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Will My Furnace Work When the Power Is Out?

Steve Hansen
August 25, 2023

Extreme weather has become more common in the last couple of decades, and that has resulted in more power outages. When electric power goes out for days and even weeks at a time, we all have to consider how we’ll keep our homes warm and cool, even if the lights are out. Let’s start with what happens to common heating systems.

Gas Furnace

If your home has a gas furnace, you might reasonably expect that it will work normally during a power outage. It uses natural gas or propane for heating, after all, so why would it need electricity to heat your home?

The short answer is that your furnace needs electricity for several components that must work together to deliver hot air around your home. Your thermostat is an electrical device, and when it senses that the temperature has dropped too low, it sends a signal to the furnace to fire up.

At the furnace, the igniter is an electrical device that makes a spark to ignite the gas. Modern furnaces do not have pilot lights, which are a tiny flame that keeps the furnace ready to deliver heat. Pilot lights are both wasteful and somewhat dangerous, so igniters have replaced them. The igniter receives the signal from the thermostat, activates and creates a spark that ignites the gas, and then the heat production starts.

Your furnace also has an electric blower, or fan, that distributes the hot air through the ducts around the house. Without the blower working, your furnace is nonfunctional.

What about other heating options? Are they any better at keeping your home warm during a power outage? For the most part, no.

Gas Boiler

Gas boilers are used for radiant heating systems that send hot water out to radiators or through heating tubes under the floor. A gas boiler is similar to a gas furnace in the way your system still needs a thermostat that activates an igniter to get combustion started. And instead of an electric blower distributing heat, this system uses an electric pump to circulate water through the system. All those components are electric and so won’t be functional during an outage.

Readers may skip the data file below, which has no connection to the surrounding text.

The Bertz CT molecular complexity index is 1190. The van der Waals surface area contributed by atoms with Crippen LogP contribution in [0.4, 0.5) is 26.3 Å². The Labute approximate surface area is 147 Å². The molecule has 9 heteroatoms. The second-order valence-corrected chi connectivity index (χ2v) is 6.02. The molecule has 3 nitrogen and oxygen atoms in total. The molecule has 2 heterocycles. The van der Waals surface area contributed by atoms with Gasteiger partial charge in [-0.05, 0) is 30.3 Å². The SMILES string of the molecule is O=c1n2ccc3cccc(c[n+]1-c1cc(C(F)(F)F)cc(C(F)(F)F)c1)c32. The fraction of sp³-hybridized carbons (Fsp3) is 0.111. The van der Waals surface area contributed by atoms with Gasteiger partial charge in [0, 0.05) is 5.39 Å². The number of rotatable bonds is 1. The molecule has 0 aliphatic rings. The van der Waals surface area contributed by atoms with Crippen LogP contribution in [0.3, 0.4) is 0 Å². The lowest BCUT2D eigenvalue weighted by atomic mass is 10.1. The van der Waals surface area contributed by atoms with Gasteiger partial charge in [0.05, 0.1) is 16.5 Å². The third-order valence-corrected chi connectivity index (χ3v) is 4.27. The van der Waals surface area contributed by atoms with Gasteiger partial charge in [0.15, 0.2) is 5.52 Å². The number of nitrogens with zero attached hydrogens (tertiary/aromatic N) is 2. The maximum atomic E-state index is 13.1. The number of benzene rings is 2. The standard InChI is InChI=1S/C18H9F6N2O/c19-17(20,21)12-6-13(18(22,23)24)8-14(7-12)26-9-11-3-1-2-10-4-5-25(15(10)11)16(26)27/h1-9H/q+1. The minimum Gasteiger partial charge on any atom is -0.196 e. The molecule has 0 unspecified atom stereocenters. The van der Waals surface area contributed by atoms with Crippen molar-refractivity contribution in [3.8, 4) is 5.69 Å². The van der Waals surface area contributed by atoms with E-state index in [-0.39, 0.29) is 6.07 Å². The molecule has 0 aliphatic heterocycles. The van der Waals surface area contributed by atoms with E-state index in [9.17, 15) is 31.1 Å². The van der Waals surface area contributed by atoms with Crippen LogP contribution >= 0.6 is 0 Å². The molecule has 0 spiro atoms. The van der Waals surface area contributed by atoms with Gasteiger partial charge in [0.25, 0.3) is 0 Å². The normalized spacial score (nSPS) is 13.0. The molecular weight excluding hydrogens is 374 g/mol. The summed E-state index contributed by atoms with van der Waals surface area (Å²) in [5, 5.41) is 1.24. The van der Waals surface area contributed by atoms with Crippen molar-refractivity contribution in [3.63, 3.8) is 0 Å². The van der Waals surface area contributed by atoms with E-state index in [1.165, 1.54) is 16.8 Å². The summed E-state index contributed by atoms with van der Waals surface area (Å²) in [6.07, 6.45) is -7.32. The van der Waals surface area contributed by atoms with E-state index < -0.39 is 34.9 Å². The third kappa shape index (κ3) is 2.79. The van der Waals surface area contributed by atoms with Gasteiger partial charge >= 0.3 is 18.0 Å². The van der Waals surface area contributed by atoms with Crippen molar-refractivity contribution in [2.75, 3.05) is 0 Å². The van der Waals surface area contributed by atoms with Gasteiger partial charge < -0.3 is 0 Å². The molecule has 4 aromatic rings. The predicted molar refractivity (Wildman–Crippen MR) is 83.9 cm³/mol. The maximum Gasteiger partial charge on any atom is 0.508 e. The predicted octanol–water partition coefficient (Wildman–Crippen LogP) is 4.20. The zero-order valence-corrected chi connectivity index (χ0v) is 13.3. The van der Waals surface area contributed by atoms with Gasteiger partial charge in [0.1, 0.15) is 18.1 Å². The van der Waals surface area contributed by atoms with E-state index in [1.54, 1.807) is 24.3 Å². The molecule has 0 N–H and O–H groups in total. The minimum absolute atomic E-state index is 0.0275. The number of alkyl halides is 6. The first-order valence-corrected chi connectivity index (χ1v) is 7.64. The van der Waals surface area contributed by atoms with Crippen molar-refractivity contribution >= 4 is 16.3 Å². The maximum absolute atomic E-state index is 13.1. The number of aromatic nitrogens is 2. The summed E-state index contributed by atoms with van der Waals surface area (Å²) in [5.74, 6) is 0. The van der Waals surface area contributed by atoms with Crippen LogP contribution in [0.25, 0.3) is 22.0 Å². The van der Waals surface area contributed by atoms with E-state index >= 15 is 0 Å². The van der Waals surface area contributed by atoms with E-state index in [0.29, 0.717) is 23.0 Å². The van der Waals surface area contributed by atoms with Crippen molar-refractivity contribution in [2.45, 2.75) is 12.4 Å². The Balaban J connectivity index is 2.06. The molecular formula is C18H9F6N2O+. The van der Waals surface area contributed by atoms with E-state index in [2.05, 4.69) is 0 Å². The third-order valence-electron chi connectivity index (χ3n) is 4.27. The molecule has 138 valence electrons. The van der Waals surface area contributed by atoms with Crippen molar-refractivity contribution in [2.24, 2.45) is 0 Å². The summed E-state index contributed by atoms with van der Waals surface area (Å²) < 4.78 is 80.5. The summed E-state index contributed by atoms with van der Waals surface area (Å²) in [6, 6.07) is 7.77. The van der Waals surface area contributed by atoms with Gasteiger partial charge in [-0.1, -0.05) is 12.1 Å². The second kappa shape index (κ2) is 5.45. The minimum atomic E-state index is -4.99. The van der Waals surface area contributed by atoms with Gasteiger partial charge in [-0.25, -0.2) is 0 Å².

Heat Pump

A heat pump is basically an air conditioner that can work in reverse to both heat and cool your home. It uses a refrigerant, which is a chemical compound that changes easily from a gas to a liquid to pull heat from the surrounding air, either inside or outside your home. A heat pump requires electricity to do that, so it will not operate during an outage.

Air Conditioner/Cooling

Power-outage warnings also apply to your cooling system. Whether you have a central air conditioning system, window air conditioners, evaporative coolers, or fans, all those devices depend on electric power, and living without them is miserable and even dangerous.

So What’s the Solution?

Your best solution is to make your home minimally vulnerable to outages. That would include making it extremely energy efficient by improving air sealing of doors and windows and maximizing the insulation so that the heating and cooling demand is lower. You would also build in some redundancy of critical systems such as electric power, and also have another way to provide heating and cooling.

Backup Power System

Adding a backup power system will give you the capability to power your electric functions as well as your heating and cooling systems, depending on the system you install. When you consider a backup power system, you will be faced with numerous options. If you own a single-family home, you can add a whole-house generator, a portable generator, a battery backup system, or a portable battery backup system. If you live in a multi-family building, a portable battery backup system may be your only option, but that can still be a major help in an outage.

This article offers a more comprehensive overview of backup power systems, but here’s a quick overview.

  • Whole-house generators: these usually run on natural gas, propane, or diesel fuel. To run everything in an average home, you’ll need a 20 kW or larger generator, which will cost you $5000 and up. Installation will cost another $5000 plus the transfer switch, which automatically activates the generator in the event of an outage.